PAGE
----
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Sunday Favorites: the Original Aborigines
|This circa 1562 drawing by Jacques Le Moyne shows how the natives fished.|
BRADENTON – Back before Spanish Conquistadors brought livestock and early visionaries planted citrus, Florida was a lush jungle where natives flourished off of what the land and sea provided them. By excavating key pieces of evidence left behind in their mysterious mounds, archaeologists were able to envision how they lived: they made fire with spindle, gathered berries with woven baskets, fished with handmade nets and hunted with weapons made of bone. Now you can too! This week, I will be explaining how to live as the natives did.
Natives of Florida
The original population of natives were not Seminoles; in fact, the earliest humans in Florida remain unnamed. As early as 12,000 years ago, prehistoric man hunted mammoth and mastodon in the wilds of the Florida Peninsula.
Around 5,000 B.C. they transitioned from a once-nomadic lifestyle and began living along the shore and surviving mainly on seafood. The deposited their refuse in piles which eventually became so large, they were nearly 25 feet tall. The natives took advantage of the altitude and began living on top of the mounds where the sea breeze diminished the humidity and the mosquitos. After that, mounds were created specifically for living. In the years that followed, different varieties of mounds would be constructed, some for burial and others for ceremonial purposes.
In her book “The Edge of the Wilderness”, Janet Snyder Matthews lists the different species that were hunted. Deer, bear, panther, wildcat, fox, opossum, raccoon, skunk, muskrat, rabbit, buffalo, turkey duck, cormorant, alligator and manatees were all hunted by the aborigines. They dined on shellfish, crab, fish and several varieties of turtle. Vegetables included wild plum, crabapple, seagrapes, blackberry, persimmons, huckleberry and swamp cabbage.
In the book “Florida’s First People,” Robin C. Brown reinvents many of the tools used by the natives based on archeological finds. Chert, a fine-grained sedimentary rock, was gathered from riverbanks by aborigines and broken into smaller pieces using a rock. They then dug a shallow sand pit and placed the fragments in a single layer and covered them with two inches of sand. Then, a fire of slash pine branches was burned over the pit. In the morning, after the fire had died and the sand had cooled, the chert was removed. Overnight, the chert had lost its chalky-gray color and taken on a more glasslike appearance which often displayed hues of coral and orange after it was fired.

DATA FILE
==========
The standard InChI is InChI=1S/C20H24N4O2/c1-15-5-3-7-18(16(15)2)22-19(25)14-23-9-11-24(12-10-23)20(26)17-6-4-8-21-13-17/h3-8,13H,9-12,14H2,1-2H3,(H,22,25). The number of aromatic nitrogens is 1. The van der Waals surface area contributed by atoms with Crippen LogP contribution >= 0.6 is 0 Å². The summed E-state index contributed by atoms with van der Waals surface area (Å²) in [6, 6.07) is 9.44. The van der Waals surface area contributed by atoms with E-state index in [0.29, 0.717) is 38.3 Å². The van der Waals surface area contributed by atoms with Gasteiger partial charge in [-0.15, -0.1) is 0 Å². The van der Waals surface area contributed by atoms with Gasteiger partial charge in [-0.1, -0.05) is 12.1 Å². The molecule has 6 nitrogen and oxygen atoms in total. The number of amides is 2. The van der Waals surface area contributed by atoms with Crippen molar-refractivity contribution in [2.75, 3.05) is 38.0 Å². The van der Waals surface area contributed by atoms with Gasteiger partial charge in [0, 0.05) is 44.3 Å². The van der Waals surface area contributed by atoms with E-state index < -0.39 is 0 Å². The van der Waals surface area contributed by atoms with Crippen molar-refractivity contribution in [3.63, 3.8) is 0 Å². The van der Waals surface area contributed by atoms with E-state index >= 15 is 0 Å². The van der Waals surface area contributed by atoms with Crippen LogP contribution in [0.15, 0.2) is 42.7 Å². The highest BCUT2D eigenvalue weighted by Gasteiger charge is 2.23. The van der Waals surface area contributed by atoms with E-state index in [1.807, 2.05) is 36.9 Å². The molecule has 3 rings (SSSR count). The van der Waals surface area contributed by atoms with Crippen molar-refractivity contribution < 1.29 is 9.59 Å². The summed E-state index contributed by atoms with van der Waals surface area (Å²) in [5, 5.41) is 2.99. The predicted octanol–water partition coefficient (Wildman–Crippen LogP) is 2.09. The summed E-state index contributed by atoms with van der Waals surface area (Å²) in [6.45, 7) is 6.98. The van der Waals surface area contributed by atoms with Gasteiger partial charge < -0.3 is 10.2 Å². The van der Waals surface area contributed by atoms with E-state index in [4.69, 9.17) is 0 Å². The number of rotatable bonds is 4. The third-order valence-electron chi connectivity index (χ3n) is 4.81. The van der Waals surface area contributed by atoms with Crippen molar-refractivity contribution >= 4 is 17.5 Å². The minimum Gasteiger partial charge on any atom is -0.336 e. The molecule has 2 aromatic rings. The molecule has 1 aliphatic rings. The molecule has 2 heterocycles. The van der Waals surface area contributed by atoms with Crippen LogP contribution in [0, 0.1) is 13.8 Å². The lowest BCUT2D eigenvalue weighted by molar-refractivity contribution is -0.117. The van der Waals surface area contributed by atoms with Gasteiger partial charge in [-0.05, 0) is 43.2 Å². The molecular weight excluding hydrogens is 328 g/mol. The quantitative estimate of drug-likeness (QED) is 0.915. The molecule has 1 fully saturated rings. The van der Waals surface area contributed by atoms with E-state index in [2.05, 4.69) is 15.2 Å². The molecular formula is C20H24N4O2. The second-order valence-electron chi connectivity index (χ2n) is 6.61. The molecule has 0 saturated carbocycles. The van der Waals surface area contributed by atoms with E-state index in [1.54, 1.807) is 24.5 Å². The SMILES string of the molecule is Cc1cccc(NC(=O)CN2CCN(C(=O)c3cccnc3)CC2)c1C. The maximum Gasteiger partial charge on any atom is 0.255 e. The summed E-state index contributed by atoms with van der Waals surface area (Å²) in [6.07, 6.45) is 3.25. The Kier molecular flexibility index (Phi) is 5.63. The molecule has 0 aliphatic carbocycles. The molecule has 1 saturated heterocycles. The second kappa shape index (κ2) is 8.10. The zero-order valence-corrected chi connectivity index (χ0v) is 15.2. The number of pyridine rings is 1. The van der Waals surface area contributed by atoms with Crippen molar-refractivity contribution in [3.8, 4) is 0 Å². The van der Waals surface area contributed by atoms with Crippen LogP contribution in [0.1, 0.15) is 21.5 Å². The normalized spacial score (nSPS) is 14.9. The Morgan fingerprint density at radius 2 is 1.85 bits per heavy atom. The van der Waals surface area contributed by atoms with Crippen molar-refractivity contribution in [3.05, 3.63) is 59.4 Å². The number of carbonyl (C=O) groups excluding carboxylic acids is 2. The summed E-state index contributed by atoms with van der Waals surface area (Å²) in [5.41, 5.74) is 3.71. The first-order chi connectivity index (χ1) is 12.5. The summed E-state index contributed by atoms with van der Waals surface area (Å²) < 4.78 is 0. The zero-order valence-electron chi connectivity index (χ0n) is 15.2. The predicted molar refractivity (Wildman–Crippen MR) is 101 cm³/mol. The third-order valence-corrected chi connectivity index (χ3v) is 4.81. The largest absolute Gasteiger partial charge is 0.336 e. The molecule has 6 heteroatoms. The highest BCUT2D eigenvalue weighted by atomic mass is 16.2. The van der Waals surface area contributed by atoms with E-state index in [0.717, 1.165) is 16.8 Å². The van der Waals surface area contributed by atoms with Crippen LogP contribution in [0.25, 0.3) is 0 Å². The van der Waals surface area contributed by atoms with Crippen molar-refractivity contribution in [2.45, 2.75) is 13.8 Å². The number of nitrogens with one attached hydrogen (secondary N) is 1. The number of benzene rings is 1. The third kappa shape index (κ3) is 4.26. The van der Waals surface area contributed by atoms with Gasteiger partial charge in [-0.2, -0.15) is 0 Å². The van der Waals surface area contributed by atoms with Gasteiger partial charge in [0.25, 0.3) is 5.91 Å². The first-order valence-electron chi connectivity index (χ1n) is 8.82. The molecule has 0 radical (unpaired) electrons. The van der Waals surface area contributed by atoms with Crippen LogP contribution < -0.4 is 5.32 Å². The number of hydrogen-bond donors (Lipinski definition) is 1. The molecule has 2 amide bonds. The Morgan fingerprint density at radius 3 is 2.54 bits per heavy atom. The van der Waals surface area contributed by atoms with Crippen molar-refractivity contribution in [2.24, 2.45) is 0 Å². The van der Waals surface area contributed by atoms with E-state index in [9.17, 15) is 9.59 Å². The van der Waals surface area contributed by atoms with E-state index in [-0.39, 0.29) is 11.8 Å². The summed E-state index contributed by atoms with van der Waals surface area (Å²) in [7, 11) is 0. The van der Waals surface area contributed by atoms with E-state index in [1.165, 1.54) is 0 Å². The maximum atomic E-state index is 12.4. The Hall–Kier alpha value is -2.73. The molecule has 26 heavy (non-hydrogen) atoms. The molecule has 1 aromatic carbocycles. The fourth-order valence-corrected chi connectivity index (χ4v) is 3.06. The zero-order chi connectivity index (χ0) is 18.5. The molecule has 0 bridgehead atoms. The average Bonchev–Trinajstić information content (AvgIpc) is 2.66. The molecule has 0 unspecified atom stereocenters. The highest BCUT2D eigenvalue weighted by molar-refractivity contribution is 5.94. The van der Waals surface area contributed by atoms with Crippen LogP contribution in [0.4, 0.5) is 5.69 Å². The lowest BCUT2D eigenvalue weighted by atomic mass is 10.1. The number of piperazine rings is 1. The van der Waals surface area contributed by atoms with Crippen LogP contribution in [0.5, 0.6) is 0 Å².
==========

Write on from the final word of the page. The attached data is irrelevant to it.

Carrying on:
Next, each fragment was placed in a piece of leather and held in the left hand while the right hand struck the edge with a hammer made from the base of a dear antler and gradually shaping it into an arrowhead.
|This painting by Dean Quigbey shows a typical native village as it looked when the Spanish arrived.|
The natives made arrows out of the chert and fired them with a bow and arrow, but they also used a projectile device for hurtling a spear called an atlatl, which lengthened the throwing arm so an arrow could fly at a greater distance. These mechanisms would flex as they were swung backwards, launching the arrow into an arc. The atlatl were flung with just two fingers and made from oak, red mahogany or buttonwood. The shaft of the spears, darts and arrows were crafted from bamboo.
According to Brown, circular baskets are fairly easy to make from fresh vines. Natives would use a number of materials when crafting the baskets; palmetto stems, twisted sabal palm weavers, sabal palm roots, peeled grapevine, palm leaves and cattail. Vines were coiled and placed in a shallow creek to keep them flexible. Grapevine served as ribs and a smaller gauge of grapevine was used to twine. Natives would also weave fish traps and nets.
Two-ply cord was woven from strips of a sabal palm leaf. Shells were used as net gauges. A length of the palm fiber cord was wound on a simple shuttle made of polished deer bone. When all the cords were tied, floating pegs of dry cypress were tied across the top and weights were made of pierced ponderous arch shells, which were tied along the bottom. These gill nets were used to gather a variety of fish including mullett, red drum and trout. Dip nets were constructed using the same principal and used to gather crabs and conchs.
The level of skill that the natives possessed was enough to impress the Spanish Explorers who commented on the brilliance of their practices. The subject matter of this article touched on just a fraction of the many capacities of Florida’s native empire. Unfortunately, the native population that wasn’t slain by the Spanish fell victim to the numerous diseases brought over by the strangers. All that remains of an empire of 35,000 that populated the Manatee region, lies in what’s left of their refuse piles, which were diminished by early settlers who used the shell as fill for area roadways.
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